Each day, before you start your working hours, write down three main things/goals you need to accomplish that day. Focus on those before you let other things take your time, focus, and energy.

This is a great way to prioritize tasks to ensure you accomplish what gives the greatest impact for what you want to achieve.

According to an article in Harvard Business Review: “The real goal of all work is impact — whether it impacts sales, profits, or one’s community. And prioritizing productivity guarantees that the work will be done at a level of quality that has the most impact.”

And bonus — setting intentions for the day and week and finishing those first also helps by giving the feeling of accomplishment. When you have achieved the day’s planned intentions, you feel proud, which keeps you motivated and confident.

Give Yourself Deadlines And Timeframes

Progress over perfection.

You probably have heard it many times, so many times, that you start to bypass this simple advice.

However, perfecting everything costs time — it means less time for other important tasks or having the necessary rest.

Plus, it is important to prioritize the tasks so you don’t spend a huge amount of time on something with a low ROI.

Ask yourself, “Is this going to bring the greatest amount of impact for the big goal I am pursuing now? Or is this just a supplementary task for something to look/sound/feel better or for me to feel more confident?”

Sometimes just getting it done is a worthy goal. Even a necessary goal.

Let’s look at the Pareto Principle, which means that 80% of the value comes from 20% of the work. Perfectionists focus on perfecting the other 80% of the work too much, but that only brings 20% of the value!

Perfecting our work generally returns a small value for a high cost. — Harvard Business Review

I suggest using the technique of giving yourself deadlines and timeframes, which has helped me to get done more and not waste a ton of time perfecting something:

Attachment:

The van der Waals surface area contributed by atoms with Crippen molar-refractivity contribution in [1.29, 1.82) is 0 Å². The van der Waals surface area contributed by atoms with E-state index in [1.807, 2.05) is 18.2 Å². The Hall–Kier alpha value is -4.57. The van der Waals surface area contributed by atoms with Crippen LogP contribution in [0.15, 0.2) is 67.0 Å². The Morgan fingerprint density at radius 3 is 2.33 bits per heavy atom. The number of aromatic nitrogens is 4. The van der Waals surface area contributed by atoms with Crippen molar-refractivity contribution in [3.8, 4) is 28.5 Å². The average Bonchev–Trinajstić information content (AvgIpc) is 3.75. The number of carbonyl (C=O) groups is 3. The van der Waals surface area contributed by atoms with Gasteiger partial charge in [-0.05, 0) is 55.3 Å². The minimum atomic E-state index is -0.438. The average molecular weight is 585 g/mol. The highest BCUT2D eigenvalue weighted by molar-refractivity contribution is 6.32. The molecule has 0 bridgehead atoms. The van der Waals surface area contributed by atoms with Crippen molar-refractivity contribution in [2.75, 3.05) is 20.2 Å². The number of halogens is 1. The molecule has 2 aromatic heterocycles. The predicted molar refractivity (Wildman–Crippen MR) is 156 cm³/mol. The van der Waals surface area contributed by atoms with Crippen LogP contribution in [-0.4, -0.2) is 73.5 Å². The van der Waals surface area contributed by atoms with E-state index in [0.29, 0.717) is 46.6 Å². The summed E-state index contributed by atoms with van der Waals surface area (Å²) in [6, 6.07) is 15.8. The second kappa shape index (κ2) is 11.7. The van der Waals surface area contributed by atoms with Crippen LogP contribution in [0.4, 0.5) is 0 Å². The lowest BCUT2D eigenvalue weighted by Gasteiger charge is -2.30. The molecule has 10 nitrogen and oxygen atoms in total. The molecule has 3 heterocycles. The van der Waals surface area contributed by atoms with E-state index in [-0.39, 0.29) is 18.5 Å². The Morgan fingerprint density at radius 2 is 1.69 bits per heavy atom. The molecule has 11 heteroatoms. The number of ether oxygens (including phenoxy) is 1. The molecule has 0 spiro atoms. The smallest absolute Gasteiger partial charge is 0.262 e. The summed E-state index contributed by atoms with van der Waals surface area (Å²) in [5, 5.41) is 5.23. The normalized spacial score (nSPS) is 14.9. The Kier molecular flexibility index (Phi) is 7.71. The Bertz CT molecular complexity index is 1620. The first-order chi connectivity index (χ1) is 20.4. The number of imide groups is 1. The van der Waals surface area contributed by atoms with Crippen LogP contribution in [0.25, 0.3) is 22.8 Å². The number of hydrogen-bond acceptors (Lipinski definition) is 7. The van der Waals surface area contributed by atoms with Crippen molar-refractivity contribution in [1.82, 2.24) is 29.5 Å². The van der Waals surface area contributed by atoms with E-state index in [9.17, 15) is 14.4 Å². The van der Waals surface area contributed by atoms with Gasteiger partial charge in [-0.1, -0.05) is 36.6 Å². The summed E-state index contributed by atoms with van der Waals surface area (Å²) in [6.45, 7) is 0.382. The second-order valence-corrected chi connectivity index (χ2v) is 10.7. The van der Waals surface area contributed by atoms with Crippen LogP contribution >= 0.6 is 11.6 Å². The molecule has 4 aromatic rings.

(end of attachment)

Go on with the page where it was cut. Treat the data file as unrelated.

Set for yourself a deadline — the number of hours how much you will dedicate to a certain task.

For example, you are preparing a project, and you set for yourself 2 h to work on it. Focus on getting it done no matter what during this 2 h. It will keep you focused and help your brain learn how to divide between what is important and what is not so important.

It is ok if after 2 h that the work does not look perfect or even satisfactory. The main thing is that you have made something and finished it!

It will also help you to embrace imperfection more. That everything does not need to be perfect to be valuable and for you to feel good, worthy, and confident.

If it needs editing or extra polishing, you can schedule an extra hour later to work on this. But don’t go crazy with perfection!

Teach yourself to feel good because you have completed a task instead of perfected it.

Takeaway

I know many people think that being a perfectionist is no big deal — that it does not harm our lives so much. I used to think that way too.

However, after seeing how perfectionist tendencies impact my confidence and peace of mind, productivity, and cause stress and burnout, I decided that enough is enough.

I started to teach myself to embrace imperfection and work smarter instead of harder.

Three techniques helped toovercome perfectionism and raise productivity. Those are the Pomodoro technique, setting the intention for the week and the day, and setting myself deadlines and timeframes to focus on getting the task done.

As someone working for myself at home, implementing such productivity techniques has been crucial. I hope they will be helpful and game-changing also in your life and business!